6. Saboe LA, Darrah JM, Pain KS and Guthrie J (1997). Early predictors of functional independence 2 years after spinal cord injury. Arch Phys Med Rehabil 78: 644-50. Physical Therapy Services, Glenrose Rehabilitation Hospital, Edmonton, Alberta, Canada. OBJECTIVE: To determine: (1) how well factors measured at admission to an acute care facility predict functional independence measure (FIM) scores, use of personal care assistance, and wheelchair ownership 2 years after traumatic spinal cord injury (SCI); (2) the extent that factors measured during inpatient stay add to these predictions; and (3) if FIM scores differ through use of assistance and wheelchair ownership 2 years after SCI. DESIGN: Prospective, longitudinal. SETTING: Tertiary care acute, rehabilitation hospitals and home settings. PATIENTS: One hundred sixty SCI admissions. MAIN OUTCOME MEASURES: FIM, use of personal care assistance (yes/no), and wheelchair ownership (manual/electric/none) 2 years after SCI. RESULTS: Year 2 FIM scores were highly correlated (> or = .68) to the ASIA admission and discharge light touch, pin prick, and motor scores. Admission neurological status and age accounted for 65% of year 2 FIM score variance. Adding hospital events and the discharge ASIA motor score increased prediction to 76% of the variance. A separate regression model using only year 2 neurological scores and age accounted for 73% of the total FIM variance. Discriminant function analysis indicated 86% correct classification regarding use of personal care assistance and 88% correct classification of wheelchair ownership. Using a separate cross-validation sample, overall classification accuracy for assistance was 80% and wheelchair ownership 67%. FIM scores were significantly lower in assistance users (78 +/- 24) than nonusers (120 +/- 8) and were significantly different between wheelchair ownership groups: manual (103 +/- 21), electric (61 +/- 15), and none (125 +/- 2). CONCLUSIONS: Late disability can be predicted using early impairment measures. The FIM prediction from variables measured during the early treatment phase was as good as prediction based on concurrent measures.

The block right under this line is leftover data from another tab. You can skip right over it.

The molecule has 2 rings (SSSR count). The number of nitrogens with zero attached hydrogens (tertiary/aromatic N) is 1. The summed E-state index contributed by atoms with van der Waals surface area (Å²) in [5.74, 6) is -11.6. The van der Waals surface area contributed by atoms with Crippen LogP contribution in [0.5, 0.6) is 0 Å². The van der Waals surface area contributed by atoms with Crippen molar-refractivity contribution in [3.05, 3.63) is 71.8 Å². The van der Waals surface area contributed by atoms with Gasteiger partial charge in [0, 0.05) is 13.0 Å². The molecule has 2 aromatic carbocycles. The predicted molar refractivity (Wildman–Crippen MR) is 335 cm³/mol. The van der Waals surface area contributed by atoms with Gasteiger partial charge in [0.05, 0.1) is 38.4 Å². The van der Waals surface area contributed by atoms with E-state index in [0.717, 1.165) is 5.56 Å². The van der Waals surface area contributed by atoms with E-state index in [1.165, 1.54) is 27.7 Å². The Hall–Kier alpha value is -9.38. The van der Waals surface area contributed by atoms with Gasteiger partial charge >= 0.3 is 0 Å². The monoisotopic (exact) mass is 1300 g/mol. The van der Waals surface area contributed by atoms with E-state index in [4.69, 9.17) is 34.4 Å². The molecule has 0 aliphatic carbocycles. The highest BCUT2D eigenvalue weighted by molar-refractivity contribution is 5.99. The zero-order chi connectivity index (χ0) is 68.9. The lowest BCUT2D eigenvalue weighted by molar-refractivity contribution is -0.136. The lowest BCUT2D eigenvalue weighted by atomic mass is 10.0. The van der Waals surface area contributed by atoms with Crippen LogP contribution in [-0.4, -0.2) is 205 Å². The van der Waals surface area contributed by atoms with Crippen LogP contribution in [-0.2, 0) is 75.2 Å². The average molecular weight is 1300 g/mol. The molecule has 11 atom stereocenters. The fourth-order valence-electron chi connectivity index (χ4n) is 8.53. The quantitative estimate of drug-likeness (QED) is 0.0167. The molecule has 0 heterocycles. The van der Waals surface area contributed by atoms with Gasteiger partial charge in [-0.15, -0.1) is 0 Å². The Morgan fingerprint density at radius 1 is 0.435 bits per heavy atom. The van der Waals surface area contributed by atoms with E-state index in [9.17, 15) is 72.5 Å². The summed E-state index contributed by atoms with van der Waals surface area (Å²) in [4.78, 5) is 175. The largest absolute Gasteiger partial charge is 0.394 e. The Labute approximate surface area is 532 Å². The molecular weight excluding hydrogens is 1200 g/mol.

7. El Masry WS, Tsubo M, Katoh S, El Miligui YH and Khan A (1996). Validation of the American Spinal Injury Association (ASIA) motor score and the National Acute Spinal Cord Injury Study (NASCIS) motor score. Spine (Phila Pa 1976) 21: 614-9. Midlands Centre for Spinal Injuries, Robert Jones & Agnes Hunt Orthopaedic and District Hospital. STUDY DESIGN: In this study the motor scores of 62 consecutive acute spinal cord-injured patients were retrospectively reviewed. OBJECTIVE: The reliability of the American Spinal Injury Association and National Acute Spinal Cord Injury Study motor scores, compared with the conventional motor scores, was retrospectively assessed. SUMMARY OF BACKGROUND DATA: The reliability of the American Spinal Injury Association and National Acute Spinal Cord Injury Study scores has not as yet been confirmed. METHODS: Sixty-two consecutive adult patients admitted within 7 days of acute spinal cord injury between April, 1983, and September, 1992, were evaluated. The motor deficit percentage and the motor recovery percentage of each of the American Spinal Injury Association and the National Acute Spinal Cord Injury Study motor scores were compared with those of the conventional motor score. From the initial and final motor score, the motor deficit percentage and motor recovery percentage were calculated. There were 38 patients with cervical and thoracic lesions, 12 patients with dorso-lumbar lesions, and 12 patients with lower lumbar lesions. The average follow-up period was 41 months. RESULTS: Both the American Spinal Injury Association motor score and the National Acute Spinal Cord Injury Study motor score were representative of the conventional motor score for the evaluation of the motor deficit percentage and the motor recovery percentage in all levels (P < 0.0001). The differences in all correlation coefficients between the American Spinal Injury Association motor score and the National Acute Spinal Cord Injury Study motor score were not statistically significant in all levels and in every group. CONCLUSIONS: The American Spinal Injury Association and National Acute Spinal Cord Injury Study motor scores can both be used for the neurological quantification of motor deficit and motor recovery.